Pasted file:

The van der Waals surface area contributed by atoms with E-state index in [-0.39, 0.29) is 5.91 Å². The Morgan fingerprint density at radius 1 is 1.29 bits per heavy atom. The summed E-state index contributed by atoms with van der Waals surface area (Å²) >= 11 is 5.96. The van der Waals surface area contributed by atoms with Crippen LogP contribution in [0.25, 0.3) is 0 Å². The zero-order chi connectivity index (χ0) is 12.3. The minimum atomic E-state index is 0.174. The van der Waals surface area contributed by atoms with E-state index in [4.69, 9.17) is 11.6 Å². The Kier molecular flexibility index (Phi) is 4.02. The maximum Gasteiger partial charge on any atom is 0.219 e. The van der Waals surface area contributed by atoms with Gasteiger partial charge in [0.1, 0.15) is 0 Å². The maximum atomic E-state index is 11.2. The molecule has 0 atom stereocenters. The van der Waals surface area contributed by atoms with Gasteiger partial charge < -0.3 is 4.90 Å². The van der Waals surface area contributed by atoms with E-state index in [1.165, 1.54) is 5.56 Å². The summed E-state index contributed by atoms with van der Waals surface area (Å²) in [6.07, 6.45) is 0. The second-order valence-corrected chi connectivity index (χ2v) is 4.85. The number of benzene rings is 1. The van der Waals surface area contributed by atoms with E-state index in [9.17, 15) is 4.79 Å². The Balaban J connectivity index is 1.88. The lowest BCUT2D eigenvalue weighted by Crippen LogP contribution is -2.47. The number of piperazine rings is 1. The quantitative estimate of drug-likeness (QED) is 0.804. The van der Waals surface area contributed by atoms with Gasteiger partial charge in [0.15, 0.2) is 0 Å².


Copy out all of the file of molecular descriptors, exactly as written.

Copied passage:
The van der Waals surface area contributed by atoms with E-state index in [-0.39, 0.29) is 5.91 Å². The Morgan fingerprint density at radius 1 is 1.29 bits per heavy atom. The summed E-state index contributed by atoms with van der Waals surface area (Å²) >= 11 is 5.96. The van der Waals surface area contributed by atoms with Crippen LogP contribution in [0.25, 0.3) is 0 Å². The zero-order chi connectivity index (χ0) is 12.3. The minimum atomic E-state index is 0.174. The van der Waals surface area contributed by atoms with E-state index in [4.69, 9.17) is 11.6 Å². The Kier molecular flexibility index (Phi) is 4.02. The maximum Gasteiger partial charge on any atom is 0.219 e. The van der Waals surface area contributed by atoms with Gasteiger partial charge in [0.1, 0.15) is 0 Å². The maximum atomic E-state index is 11.2. The molecule has 0 atom stereocenters. The van der Waals surface area contributed by atoms with Gasteiger partial charge < -0.3 is 4.90 Å². The van der Waals surface area contributed by atoms with E-state index in [1.165, 1.54) is 5.56 Å². The summed E-state index contributed by atoms with van der Waals surface area (Å²) in [6.07, 6.45) is 0. The second-order valence-corrected chi connectivity index (χ2v) is 4.85. The number of benzene rings is 1. The van der Waals surface area contributed by atoms with E-state index in [9.17, 15) is 4.79 Å². The Balaban J connectivity index is 1.88. The lowest BCUT2D eigenvalue weighted by Crippen LogP contribution is -2.47. The number of piperazine rings is 1. The quantitative estimate of drug-likeness (QED) is 0.804. The van der Waals surface area contributed by atoms with Gasteiger partial charge in [0.15, 0.2) is 0 Å².